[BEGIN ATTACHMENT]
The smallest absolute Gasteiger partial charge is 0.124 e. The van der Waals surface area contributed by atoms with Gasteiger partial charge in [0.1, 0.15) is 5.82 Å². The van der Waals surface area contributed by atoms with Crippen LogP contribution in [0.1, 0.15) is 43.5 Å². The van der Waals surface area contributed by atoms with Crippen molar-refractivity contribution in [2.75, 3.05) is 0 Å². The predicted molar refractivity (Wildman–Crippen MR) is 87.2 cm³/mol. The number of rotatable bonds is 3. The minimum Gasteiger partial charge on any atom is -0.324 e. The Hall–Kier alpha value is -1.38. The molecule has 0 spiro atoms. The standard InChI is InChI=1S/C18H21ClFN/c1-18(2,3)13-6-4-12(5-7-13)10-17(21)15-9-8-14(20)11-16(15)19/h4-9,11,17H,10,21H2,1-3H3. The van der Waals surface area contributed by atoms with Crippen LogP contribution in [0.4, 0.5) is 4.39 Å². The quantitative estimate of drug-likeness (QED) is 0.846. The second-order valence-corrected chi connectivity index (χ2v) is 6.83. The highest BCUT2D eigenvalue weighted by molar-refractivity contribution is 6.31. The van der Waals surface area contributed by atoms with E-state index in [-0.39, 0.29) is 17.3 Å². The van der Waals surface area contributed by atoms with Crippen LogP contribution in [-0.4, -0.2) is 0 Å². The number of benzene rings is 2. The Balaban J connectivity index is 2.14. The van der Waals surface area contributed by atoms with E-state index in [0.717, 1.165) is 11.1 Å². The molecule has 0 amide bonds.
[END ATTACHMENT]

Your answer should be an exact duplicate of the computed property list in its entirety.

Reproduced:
The smallest absolute Gasteiger partial charge is 0.124 e. The van der Waals surface area contributed by atoms with Gasteiger partial charge in [0.1, 0.15) is 5.82 Å². The van der Waals surface area contributed by atoms with Crippen LogP contribution in [0.1, 0.15) is 43.5 Å². The van der Waals surface area contributed by atoms with Crippen molar-refractivity contribution in [2.75, 3.05) is 0 Å². The predicted molar refractivity (Wildman–Crippen MR) is 87.2 cm³/mol. The number of rotatable bonds is 3. The minimum Gasteiger partial charge on any atom is -0.324 e. The Hall–Kier alpha value is -1.38. The molecule has 0 spiro atoms. The standard InChI is InChI=1S/C18H21ClFN/c1-18(2,3)13-6-4-12(5-7-13)10-17(21)15-9-8-14(20)11-16(15)19/h4-9,11,17H,10,21H2,1-3H3. The van der Waals surface area contributed by atoms with Crippen LogP contribution in [0.4, 0.5) is 4.39 Å². The quantitative estimate of drug-likeness (QED) is 0.846. The second-order valence-corrected chi connectivity index (χ2v) is 6.83. The highest BCUT2D eigenvalue weighted by molar-refractivity contribution is 6.31. The van der Waals surface area contributed by atoms with E-state index in [-0.39, 0.29) is 17.3 Å². The van der Waals surface area contributed by atoms with Crippen LogP contribution in [-0.4, -0.2) is 0 Å². The number of benzene rings is 2. The Balaban J connectivity index is 2.14. The van der Waals surface area contributed by atoms with E-state index in [0.717, 1.165) is 11.1 Å². The molecule has 0 amide bonds.